Transparent nonprofits received 53% more in contributions, were stronger organizations
Washington, DC—A new peer-reviewed study published by the Journal of Accounting, Auditing & Finance indicates that nonprofits that proactively shared information with the public received substantially more in contributions the following year than less transparent organizations.
“Determinants and Consequences of Nonprofit Transparency” was authored by Professors Erica Harris, Villanova University, and Dan Neely from University of Wisconsin-Milwaukee. Harris and Neely found that organizations that went from not being transparent to being transparent saw an increase of 53 percent in total contributions, one year later. Furthermore, organizations that elect to be more transparent had stronger performance across a range of governance, financial, and operational dimensions.
“My co-author and I defined transparent by the amount of information made available to donors beyond that released in an organization’s annual IRS return,” stated Erica Harris. “Because earning a GuideStar Seal of Transparency is completely voluntary and requires information beyond that available on IRS Form 990, we compared the total contributions of organizations that earned a Seal with those that did not. We hypothesized and found that the decision to be transparent is associated with greater future contributions.”
Professors Harris and Neely initially looked at more than 14,000 nonprofits in the GuideStar database, selecting more than 6,300 organizations from that group to examine more closely. The nonprofits represented a range of missions and programs. The researchers analyzed data from 2012 to 2013, comparing total contributions to those organizations from one year to the next. Even when the authors controlled for other explanatory factors such as organization size, fundraising expenses, governance, and ratings by third parties (e.g., Charity Navigator, Charity Watch, BBB Wise Giving Alliance), they still found transparency strongly related to increased contributions. Although Professors Harris and Neely obtained the raw data for their analysis from GuideStar, GuideStar was not involved in the data analysis or creation of the article.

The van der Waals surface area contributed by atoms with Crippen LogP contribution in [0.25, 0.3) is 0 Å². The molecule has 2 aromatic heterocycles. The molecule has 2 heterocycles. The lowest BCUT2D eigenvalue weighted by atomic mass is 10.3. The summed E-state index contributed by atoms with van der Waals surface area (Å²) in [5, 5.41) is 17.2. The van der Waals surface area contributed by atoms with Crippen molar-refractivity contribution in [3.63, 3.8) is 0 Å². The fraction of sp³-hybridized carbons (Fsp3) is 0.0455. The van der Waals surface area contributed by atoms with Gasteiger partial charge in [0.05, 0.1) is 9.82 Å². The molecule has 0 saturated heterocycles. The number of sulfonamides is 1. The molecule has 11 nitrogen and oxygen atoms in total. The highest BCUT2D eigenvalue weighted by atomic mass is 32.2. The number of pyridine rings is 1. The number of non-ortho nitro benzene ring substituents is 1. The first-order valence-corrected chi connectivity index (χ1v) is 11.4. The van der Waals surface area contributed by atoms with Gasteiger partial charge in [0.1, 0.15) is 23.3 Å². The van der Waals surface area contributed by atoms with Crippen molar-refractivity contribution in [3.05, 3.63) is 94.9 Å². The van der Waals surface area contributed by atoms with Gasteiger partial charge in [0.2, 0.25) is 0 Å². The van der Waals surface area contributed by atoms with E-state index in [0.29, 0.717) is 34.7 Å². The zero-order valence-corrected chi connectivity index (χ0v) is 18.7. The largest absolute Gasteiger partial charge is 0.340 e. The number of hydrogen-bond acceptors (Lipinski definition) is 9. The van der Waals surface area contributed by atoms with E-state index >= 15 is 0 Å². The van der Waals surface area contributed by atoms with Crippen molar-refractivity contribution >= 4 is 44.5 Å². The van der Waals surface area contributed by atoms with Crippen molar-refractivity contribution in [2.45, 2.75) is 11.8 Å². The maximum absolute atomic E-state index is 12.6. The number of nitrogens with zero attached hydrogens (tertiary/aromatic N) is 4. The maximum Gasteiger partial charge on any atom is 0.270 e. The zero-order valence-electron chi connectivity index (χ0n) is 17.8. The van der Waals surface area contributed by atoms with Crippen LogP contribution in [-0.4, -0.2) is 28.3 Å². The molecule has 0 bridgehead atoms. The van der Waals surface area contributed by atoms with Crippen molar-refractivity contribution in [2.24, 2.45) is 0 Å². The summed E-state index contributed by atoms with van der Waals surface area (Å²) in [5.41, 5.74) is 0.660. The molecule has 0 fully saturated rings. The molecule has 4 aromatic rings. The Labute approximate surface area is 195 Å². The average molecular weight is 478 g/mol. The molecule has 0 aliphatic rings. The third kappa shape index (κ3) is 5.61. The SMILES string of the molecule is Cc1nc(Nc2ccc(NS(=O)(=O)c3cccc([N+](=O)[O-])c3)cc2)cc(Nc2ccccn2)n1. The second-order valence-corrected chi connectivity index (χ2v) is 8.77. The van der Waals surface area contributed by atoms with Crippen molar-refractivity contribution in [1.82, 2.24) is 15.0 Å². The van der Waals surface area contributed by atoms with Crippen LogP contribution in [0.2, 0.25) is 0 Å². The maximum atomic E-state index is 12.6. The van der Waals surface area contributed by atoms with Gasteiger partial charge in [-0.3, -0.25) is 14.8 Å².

“We have seen evidence over the years substantiating the importance of nonprofit transparency in general,” said Jacob Harold, president and CEO of GuideStar. “However, this peer-reviewed research is particularly exciting because it shows a specific impact associated with earning a GuideStar Seal of Transparency.”
About the Research
The findings discussed above are from Erica E. Harris and Daniel Neely, “Determinants and Consequences of Nonprofit Transparency,” published December 3, 2018 on the Journal of Accounting, Auditing & Finance website. Erica Harris is Andrew J. Melton Jr. ’42 Associate Professor, Accounting & Information Systems, at Villanova University. Daniel Neely is an associate professor of accounting in the Lubar School of Business at the University of Wisconsin—Milwaukee.
GuideStar, www.guidestar.org, helps people make better decisions about nonprofits and the work they do. Each year, more than 10 million donors, nonprofit leaders, grantmakers, government officials, academic researchers, and journalists use GuideStar data to make intelligent decisions about the social sector. GuideStar maintains profiles on 2.7 million currently and formerly IRS-recognized nonprofits. The profiles are populated with information from the IRS, directly from nonprofits, and via other partners in the nonprofit sector. In addition, users see GuideStar data on more than 200 philanthropic websites and applications. GuideStar is itself a 501(c)(3) public charity.
Jackie Enterline Fekeci